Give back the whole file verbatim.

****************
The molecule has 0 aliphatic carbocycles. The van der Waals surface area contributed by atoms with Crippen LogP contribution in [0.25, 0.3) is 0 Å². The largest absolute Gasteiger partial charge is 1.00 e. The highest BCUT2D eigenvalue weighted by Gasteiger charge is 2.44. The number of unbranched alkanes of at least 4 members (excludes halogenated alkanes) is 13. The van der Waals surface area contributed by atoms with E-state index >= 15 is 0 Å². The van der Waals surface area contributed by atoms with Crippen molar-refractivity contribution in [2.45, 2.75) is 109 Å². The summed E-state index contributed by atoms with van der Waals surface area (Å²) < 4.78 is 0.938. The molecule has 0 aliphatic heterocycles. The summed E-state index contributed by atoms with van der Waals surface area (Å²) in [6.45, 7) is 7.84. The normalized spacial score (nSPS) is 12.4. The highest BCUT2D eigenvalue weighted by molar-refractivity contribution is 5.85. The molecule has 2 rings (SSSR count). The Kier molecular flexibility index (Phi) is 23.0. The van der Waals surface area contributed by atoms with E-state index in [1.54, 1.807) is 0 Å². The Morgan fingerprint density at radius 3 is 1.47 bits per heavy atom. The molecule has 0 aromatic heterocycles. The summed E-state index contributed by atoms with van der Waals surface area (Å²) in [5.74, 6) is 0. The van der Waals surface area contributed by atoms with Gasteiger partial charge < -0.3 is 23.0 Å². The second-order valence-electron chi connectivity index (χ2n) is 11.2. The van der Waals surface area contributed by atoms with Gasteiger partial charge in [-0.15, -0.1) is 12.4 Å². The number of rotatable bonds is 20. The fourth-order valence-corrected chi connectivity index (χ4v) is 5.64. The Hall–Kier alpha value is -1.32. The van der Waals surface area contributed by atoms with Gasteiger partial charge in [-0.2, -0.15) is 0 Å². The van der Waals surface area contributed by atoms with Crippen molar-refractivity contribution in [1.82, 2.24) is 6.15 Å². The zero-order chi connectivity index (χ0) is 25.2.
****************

The molecule has 0 aliphatic carbocycles. The van der Waals surface area contributed by atoms with Crippen LogP contribution in [0.25, 0.3) is 0 Å². The largest absolute Gasteiger partial charge is 1.00 e. The highest BCUT2D eigenvalue weighted by Gasteiger charge is 2.44. The number of unbranched alkanes of at least 4 members (excludes halogenated alkanes) is 13. The van der Waals surface area contributed by atoms with E-state index >= 15 is 0 Å². The van der Waals surface area contributed by atoms with Crippen molar-refractivity contribution in [2.45, 2.75) is 109 Å². The summed E-state index contributed by atoms with van der Waals surface area (Å²) < 4.78 is 0.938. The molecule has 0 aliphatic heterocycles. The summed E-state index contributed by atoms with van der Waals surface area (Å²) in [6.45, 7) is 7.84. The normalized spacial score (nSPS) is 12.4. The highest BCUT2D eigenvalue weighted by molar-refractivity contribution is 5.85. The molecule has 2 rings (SSSR count). The Kier molecular flexibility index (Phi) is 23.0. The van der Waals surface area contributed by atoms with E-state index in [1.54, 1.807) is 0 Å². The Morgan fingerprint density at radius 3 is 1.47 bits per heavy atom. The molecule has 0 aromatic heterocycles. The summed E-state index contributed by atoms with van der Waals surface area (Å²) in [5.74, 6) is 0. The van der Waals surface area contributed by atoms with Gasteiger partial charge < -0.3 is 23.0 Å². The second-order valence-electron chi connectivity index (χ2n) is 11.2. The van der Waals surface area contributed by atoms with Gasteiger partial charge in [-0.15, -0.1) is 12.4 Å². The number of rotatable bonds is 20. The fourth-order valence-corrected chi connectivity index (χ4v) is 5.64. The Hall–Kier alpha value is -1.32. The van der Waals surface area contributed by atoms with Gasteiger partial charge in [-0.2, -0.15) is 0 Å². The van der Waals surface area contributed by atoms with Crippen molar-refractivity contribution in [1.82, 2.24) is 6.15 Å². The zero-order chi connectivity index (χ0) is 25.2.